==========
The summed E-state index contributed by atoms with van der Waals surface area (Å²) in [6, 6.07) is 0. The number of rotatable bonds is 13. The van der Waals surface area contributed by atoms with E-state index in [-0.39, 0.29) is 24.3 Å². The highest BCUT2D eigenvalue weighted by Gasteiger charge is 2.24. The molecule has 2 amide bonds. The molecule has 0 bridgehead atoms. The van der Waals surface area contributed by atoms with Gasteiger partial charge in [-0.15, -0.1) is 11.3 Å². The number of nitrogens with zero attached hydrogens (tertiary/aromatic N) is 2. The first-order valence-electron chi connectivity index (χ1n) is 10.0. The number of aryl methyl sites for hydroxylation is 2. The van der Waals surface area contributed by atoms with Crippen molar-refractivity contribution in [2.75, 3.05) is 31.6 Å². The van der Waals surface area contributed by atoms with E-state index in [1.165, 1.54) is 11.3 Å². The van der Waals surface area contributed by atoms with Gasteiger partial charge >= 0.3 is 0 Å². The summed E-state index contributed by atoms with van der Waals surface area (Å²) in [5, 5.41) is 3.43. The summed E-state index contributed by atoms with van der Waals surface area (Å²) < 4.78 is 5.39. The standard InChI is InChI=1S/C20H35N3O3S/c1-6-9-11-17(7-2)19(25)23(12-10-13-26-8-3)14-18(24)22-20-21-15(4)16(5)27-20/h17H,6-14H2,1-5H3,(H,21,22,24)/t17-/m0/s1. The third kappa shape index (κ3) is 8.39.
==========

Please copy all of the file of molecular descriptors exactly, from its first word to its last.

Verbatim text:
The summed E-state index contributed by atoms with van der Waals surface area (Å²) in [6, 6.07) is 0. The number of rotatable bonds is 13. The van der Waals surface area contributed by atoms with E-state index in [-0.39, 0.29) is 24.3 Å². The highest BCUT2D eigenvalue weighted by Gasteiger charge is 2.24. The molecule has 2 amide bonds. The molecule has 0 bridgehead atoms. The van der Waals surface area contributed by atoms with Gasteiger partial charge in [-0.15, -0.1) is 11.3 Å². The number of nitrogens with zero attached hydrogens (tertiary/aromatic N) is 2. The first-order valence-electron chi connectivity index (χ1n) is 10.0. The number of aryl methyl sites for hydroxylation is 2. The van der Waals surface area contributed by atoms with Crippen molar-refractivity contribution in [2.75, 3.05) is 31.6 Å². The van der Waals surface area contributed by atoms with E-state index in [1.165, 1.54) is 11.3 Å². The van der Waals surface area contributed by atoms with Gasteiger partial charge >= 0.3 is 0 Å². The summed E-state index contributed by atoms with van der Waals surface area (Å²) in [5, 5.41) is 3.43. The summed E-state index contributed by atoms with van der Waals surface area (Å²) < 4.78 is 5.39. The standard InChI is InChI=1S/C20H35N3O3S/c1-6-9-11-17(7-2)19(25)23(12-10-13-26-8-3)14-18(24)22-20-21-15(4)16(5)27-20/h17H,6-14H2,1-5H3,(H,21,22,24)/t17-/m0/s1. The third kappa shape index (κ3) is 8.39.